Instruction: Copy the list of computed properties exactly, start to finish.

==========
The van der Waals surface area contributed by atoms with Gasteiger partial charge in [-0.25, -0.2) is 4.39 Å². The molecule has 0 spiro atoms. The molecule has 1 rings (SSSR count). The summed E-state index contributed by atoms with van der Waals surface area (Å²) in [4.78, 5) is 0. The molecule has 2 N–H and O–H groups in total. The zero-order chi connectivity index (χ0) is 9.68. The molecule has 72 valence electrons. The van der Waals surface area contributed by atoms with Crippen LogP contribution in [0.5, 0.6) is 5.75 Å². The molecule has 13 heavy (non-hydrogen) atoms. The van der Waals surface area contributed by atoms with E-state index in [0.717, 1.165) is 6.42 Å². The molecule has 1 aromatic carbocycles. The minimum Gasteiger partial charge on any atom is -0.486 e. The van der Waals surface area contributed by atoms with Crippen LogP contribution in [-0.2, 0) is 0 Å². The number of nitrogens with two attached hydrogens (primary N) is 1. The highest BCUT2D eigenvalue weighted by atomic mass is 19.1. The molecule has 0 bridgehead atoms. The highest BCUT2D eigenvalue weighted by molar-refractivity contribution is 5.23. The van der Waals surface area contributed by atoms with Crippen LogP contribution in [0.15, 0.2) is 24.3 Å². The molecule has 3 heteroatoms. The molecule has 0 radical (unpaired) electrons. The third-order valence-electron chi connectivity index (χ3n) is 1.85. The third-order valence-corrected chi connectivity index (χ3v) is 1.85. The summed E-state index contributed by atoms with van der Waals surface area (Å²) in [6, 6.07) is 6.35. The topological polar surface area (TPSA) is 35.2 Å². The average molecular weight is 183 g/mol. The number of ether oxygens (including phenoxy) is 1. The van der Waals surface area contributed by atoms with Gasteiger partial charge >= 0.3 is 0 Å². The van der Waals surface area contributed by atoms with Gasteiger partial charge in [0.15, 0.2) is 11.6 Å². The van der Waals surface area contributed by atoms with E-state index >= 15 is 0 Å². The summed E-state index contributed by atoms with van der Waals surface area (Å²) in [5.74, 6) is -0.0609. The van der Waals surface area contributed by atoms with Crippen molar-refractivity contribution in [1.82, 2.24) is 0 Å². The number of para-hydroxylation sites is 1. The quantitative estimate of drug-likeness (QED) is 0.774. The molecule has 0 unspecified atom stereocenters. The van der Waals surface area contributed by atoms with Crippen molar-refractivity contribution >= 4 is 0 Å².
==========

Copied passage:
The van der Waals surface area contributed by atoms with Gasteiger partial charge in [-0.25, -0.2) is 4.39 Å². The molecule has 0 spiro atoms. The molecule has 1 rings (SSSR count). The summed E-state index contributed by atoms with van der Waals surface area (Å²) in [4.78, 5) is 0. The molecule has 2 N–H and O–H groups in total. The zero-order chi connectivity index (χ0) is 9.68. The molecule has 72 valence electrons. The van der Waals surface area contributed by atoms with Crippen LogP contribution in [0.5, 0.6) is 5.75 Å². The molecule has 13 heavy (non-hydrogen) atoms. The van der Waals surface area contributed by atoms with E-state index in [0.717, 1.165) is 6.42 Å². The molecule has 1 aromatic carbocycles. The minimum Gasteiger partial charge on any atom is -0.486 e. The van der Waals surface area contributed by atoms with Crippen LogP contribution in [-0.2, 0) is 0 Å². The number of nitrogens with two attached hydrogens (primary N) is 1. The highest BCUT2D eigenvalue weighted by atomic mass is 19.1. The molecule has 0 bridgehead atoms. The highest BCUT2D eigenvalue weighted by molar-refractivity contribution is 5.23. The van der Waals surface area contributed by atoms with Crippen LogP contribution in [0.15, 0.2) is 24.3 Å². The molecule has 3 heteroatoms. The molecule has 0 radical (unpaired) electrons. The third-order valence-electron chi connectivity index (χ3n) is 1.85. The third-order valence-corrected chi connectivity index (χ3v) is 1.85. The summed E-state index contributed by atoms with van der Waals surface area (Å²) in [6, 6.07) is 6.35. The topological polar surface area (TPSA) is 35.2 Å². The average molecular weight is 183 g/mol. The number of ether oxygens (including phenoxy) is 1. The van der Waals surface area contributed by atoms with Gasteiger partial charge >= 0.3 is 0 Å². The van der Waals surface area contributed by atoms with Gasteiger partial charge in [0.15, 0.2) is 11.6 Å². The van der Waals surface area contributed by atoms with E-state index >= 15 is 0 Å². The summed E-state index contributed by atoms with van der Waals surface area (Å²) in [5.74, 6) is -0.0609. The van der Waals surface area contributed by atoms with Crippen molar-refractivity contribution in [1.82, 2.24) is 0 Å². The number of para-hydroxylation sites is 1. The quantitative estimate of drug-likeness (QED) is 0.774. The molecule has 0 unspecified atom stereocenters. The van der Waals surface area contributed by atoms with Crippen molar-refractivity contribution >= 4 is 0 Å².